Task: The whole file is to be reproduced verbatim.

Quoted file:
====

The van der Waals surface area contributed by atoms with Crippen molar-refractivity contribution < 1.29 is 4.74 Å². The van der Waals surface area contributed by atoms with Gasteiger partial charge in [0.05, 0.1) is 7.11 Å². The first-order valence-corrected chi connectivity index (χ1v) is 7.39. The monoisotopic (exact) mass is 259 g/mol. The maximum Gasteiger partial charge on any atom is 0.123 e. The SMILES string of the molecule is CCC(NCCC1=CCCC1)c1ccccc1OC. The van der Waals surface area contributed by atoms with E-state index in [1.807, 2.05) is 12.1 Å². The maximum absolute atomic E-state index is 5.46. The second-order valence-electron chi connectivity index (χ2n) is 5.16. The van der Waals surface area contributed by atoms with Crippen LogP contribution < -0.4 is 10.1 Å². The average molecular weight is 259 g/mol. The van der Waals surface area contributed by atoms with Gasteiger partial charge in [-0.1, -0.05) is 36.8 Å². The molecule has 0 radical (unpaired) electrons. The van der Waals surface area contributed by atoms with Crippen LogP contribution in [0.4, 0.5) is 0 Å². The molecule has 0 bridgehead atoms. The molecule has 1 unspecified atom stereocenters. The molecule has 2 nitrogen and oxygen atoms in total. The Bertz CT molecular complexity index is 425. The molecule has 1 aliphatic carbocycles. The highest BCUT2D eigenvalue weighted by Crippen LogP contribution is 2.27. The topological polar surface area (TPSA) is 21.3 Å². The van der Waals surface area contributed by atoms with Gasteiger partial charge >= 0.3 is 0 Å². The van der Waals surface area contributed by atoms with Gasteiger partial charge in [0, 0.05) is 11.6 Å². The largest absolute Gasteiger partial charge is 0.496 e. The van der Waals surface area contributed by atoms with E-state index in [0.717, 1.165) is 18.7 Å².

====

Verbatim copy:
The van der Waals surface area contributed by atoms with Crippen molar-refractivity contribution < 1.29 is 4.74 Å². The van der Waals surface area contributed by atoms with Gasteiger partial charge in [0.05, 0.1) is 7.11 Å². The first-order valence-corrected chi connectivity index (χ1v) is 7.39. The monoisotopic (exact) mass is 259 g/mol. The maximum Gasteiger partial charge on any atom is 0.123 e. The SMILES string of the molecule is CCC(NCCC1=CCCC1)c1ccccc1OC. The van der Waals surface area contributed by atoms with E-state index in [1.807, 2.05) is 12.1 Å². The maximum absolute atomic E-state index is 5.46. The second-order valence-electron chi connectivity index (χ2n) is 5.16. The van der Waals surface area contributed by atoms with Crippen LogP contribution < -0.4 is 10.1 Å². The average molecular weight is 259 g/mol. The van der Waals surface area contributed by atoms with Gasteiger partial charge in [-0.1, -0.05) is 36.8 Å². The molecule has 0 radical (unpaired) electrons. The van der Waals surface area contributed by atoms with Crippen LogP contribution in [0.4, 0.5) is 0 Å². The molecule has 0 bridgehead atoms. The molecule has 1 unspecified atom stereocenters. The molecule has 2 nitrogen and oxygen atoms in total. The Bertz CT molecular complexity index is 425. The molecule has 1 aliphatic carbocycles. The highest BCUT2D eigenvalue weighted by Crippen LogP contribution is 2.27. The topological polar surface area (TPSA) is 21.3 Å². The van der Waals surface area contributed by atoms with Gasteiger partial charge >= 0.3 is 0 Å². The van der Waals surface area contributed by atoms with Gasteiger partial charge in [0, 0.05) is 11.6 Å². The largest absolute Gasteiger partial charge is 0.496 e. The van der Waals surface area contributed by atoms with E-state index in [0.717, 1.165) is 18.7 Å².